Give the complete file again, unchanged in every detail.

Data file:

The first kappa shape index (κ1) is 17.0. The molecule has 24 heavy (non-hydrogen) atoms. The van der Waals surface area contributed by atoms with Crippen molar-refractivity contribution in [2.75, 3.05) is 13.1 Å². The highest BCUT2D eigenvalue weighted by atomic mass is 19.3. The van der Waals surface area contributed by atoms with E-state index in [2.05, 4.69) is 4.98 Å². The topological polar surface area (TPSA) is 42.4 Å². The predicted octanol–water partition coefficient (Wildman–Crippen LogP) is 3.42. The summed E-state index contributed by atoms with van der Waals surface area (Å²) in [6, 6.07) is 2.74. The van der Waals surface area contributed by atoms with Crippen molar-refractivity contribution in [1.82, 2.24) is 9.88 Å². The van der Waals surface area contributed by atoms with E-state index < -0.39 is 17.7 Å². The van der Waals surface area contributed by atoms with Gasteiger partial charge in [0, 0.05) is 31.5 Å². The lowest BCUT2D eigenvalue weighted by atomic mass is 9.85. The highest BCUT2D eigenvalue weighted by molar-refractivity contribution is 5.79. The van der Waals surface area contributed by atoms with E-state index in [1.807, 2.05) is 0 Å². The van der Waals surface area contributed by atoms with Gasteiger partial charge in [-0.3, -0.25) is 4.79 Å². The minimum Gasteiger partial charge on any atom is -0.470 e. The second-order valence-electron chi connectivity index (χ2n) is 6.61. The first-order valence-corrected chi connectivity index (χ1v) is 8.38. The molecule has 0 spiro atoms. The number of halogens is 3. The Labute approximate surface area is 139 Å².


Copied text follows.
The first kappa shape index (κ1) is 17.0. The molecule has 24 heavy (non-hydrogen) atoms. The van der Waals surface area contributed by atoms with Crippen molar-refractivity contribution in [2.75, 3.05) is 13.1 Å². The highest BCUT2D eigenvalue weighted by atomic mass is 19.3. The van der Waals surface area contributed by atoms with E-state index in [2.05, 4.69) is 4.98 Å². The topological polar surface area (TPSA) is 42.4 Å². The predicted octanol–water partition coefficient (Wildman–Crippen LogP) is 3.42. The summed E-state index contributed by atoms with van der Waals surface area (Å²) in [6, 6.07) is 2.74. The van der Waals surface area contributed by atoms with Crippen molar-refractivity contribution in [1.82, 2.24) is 9.88 Å². The van der Waals surface area contributed by atoms with E-state index < -0.39 is 17.7 Å². The van der Waals surface area contributed by atoms with Gasteiger partial charge in [0, 0.05) is 31.5 Å². The lowest BCUT2D eigenvalue weighted by atomic mass is 9.85. The highest BCUT2D eigenvalue weighted by molar-refractivity contribution is 5.79. The van der Waals surface area contributed by atoms with E-state index in [1.807, 2.05) is 0 Å². The van der Waals surface area contributed by atoms with Gasteiger partial charge in [-0.3, -0.25) is 4.79 Å². The minimum Gasteiger partial charge on any atom is -0.470 e. The second-order valence-electron chi connectivity index (χ2n) is 6.61. The first-order valence-corrected chi connectivity index (χ1v) is 8.38. The molecule has 0 spiro atoms. The number of halogens is 3. The Labute approximate surface area is 139 Å².